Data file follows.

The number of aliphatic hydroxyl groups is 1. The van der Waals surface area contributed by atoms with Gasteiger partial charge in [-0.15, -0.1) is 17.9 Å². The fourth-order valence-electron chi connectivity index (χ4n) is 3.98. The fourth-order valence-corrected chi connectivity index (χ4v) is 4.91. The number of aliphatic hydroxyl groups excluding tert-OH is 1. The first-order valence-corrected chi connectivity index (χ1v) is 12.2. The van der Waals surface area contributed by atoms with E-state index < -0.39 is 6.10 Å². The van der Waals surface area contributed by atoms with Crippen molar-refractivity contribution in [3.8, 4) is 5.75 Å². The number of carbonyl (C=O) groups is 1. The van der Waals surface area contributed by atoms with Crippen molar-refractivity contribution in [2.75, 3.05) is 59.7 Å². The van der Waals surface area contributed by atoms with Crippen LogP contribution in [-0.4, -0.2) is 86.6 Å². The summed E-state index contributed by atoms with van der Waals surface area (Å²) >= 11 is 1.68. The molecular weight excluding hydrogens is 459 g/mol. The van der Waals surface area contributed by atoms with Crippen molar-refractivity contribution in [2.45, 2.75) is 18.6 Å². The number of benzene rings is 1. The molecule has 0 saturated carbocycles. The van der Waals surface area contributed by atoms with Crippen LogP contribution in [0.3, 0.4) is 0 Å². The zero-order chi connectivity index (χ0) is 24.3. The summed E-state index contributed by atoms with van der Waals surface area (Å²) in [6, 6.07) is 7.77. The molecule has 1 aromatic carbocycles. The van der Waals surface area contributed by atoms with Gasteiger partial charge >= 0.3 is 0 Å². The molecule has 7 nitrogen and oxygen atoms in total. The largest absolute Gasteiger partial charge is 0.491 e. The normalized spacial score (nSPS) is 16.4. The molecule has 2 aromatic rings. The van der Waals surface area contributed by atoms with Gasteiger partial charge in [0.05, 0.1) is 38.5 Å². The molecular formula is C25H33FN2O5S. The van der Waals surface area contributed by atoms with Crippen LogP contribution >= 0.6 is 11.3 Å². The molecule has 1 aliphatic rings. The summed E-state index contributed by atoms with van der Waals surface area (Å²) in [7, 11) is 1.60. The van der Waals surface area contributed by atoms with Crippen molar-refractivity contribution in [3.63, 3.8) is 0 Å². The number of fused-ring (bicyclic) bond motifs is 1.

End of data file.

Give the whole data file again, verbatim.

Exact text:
The number of aliphatic hydroxyl groups is 1. The van der Waals surface area contributed by atoms with Gasteiger partial charge in [-0.15, -0.1) is 17.9 Å². The fourth-order valence-electron chi connectivity index (χ4n) is 3.98. The fourth-order valence-corrected chi connectivity index (χ4v) is 4.91. The number of aliphatic hydroxyl groups excluding tert-OH is 1. The first-order valence-corrected chi connectivity index (χ1v) is 12.2. The van der Waals surface area contributed by atoms with E-state index < -0.39 is 6.10 Å². The van der Waals surface area contributed by atoms with Crippen molar-refractivity contribution in [3.8, 4) is 5.75 Å². The number of carbonyl (C=O) groups is 1. The van der Waals surface area contributed by atoms with Crippen molar-refractivity contribution in [2.75, 3.05) is 59.7 Å². The van der Waals surface area contributed by atoms with Crippen LogP contribution in [-0.4, -0.2) is 86.6 Å². The summed E-state index contributed by atoms with van der Waals surface area (Å²) >= 11 is 1.68. The molecular weight excluding hydrogens is 459 g/mol. The van der Waals surface area contributed by atoms with Crippen molar-refractivity contribution in [2.45, 2.75) is 18.6 Å². The number of benzene rings is 1. The molecule has 0 saturated carbocycles. The van der Waals surface area contributed by atoms with Crippen LogP contribution in [0.3, 0.4) is 0 Å². The zero-order chi connectivity index (χ0) is 24.3. The summed E-state index contributed by atoms with van der Waals surface area (Å²) in [6, 6.07) is 7.77. The molecule has 1 aromatic carbocycles. The van der Waals surface area contributed by atoms with Gasteiger partial charge >= 0.3 is 0 Å². The molecule has 7 nitrogen and oxygen atoms in total. The largest absolute Gasteiger partial charge is 0.491 e. The normalized spacial score (nSPS) is 16.4. The molecule has 2 aromatic rings. The van der Waals surface area contributed by atoms with Gasteiger partial charge in [0.05, 0.1) is 38.5 Å². The molecular formula is C25H33FN2O5S. The van der Waals surface area contributed by atoms with Crippen LogP contribution >= 0.6 is 11.3 Å². The molecule has 1 aliphatic rings. The summed E-state index contributed by atoms with van der Waals surface area (Å²) in [7, 11) is 1.60. The van der Waals surface area contributed by atoms with Crippen molar-refractivity contribution in [3.63, 3.8) is 0 Å². The number of fused-ring (bicyclic) bond motifs is 1.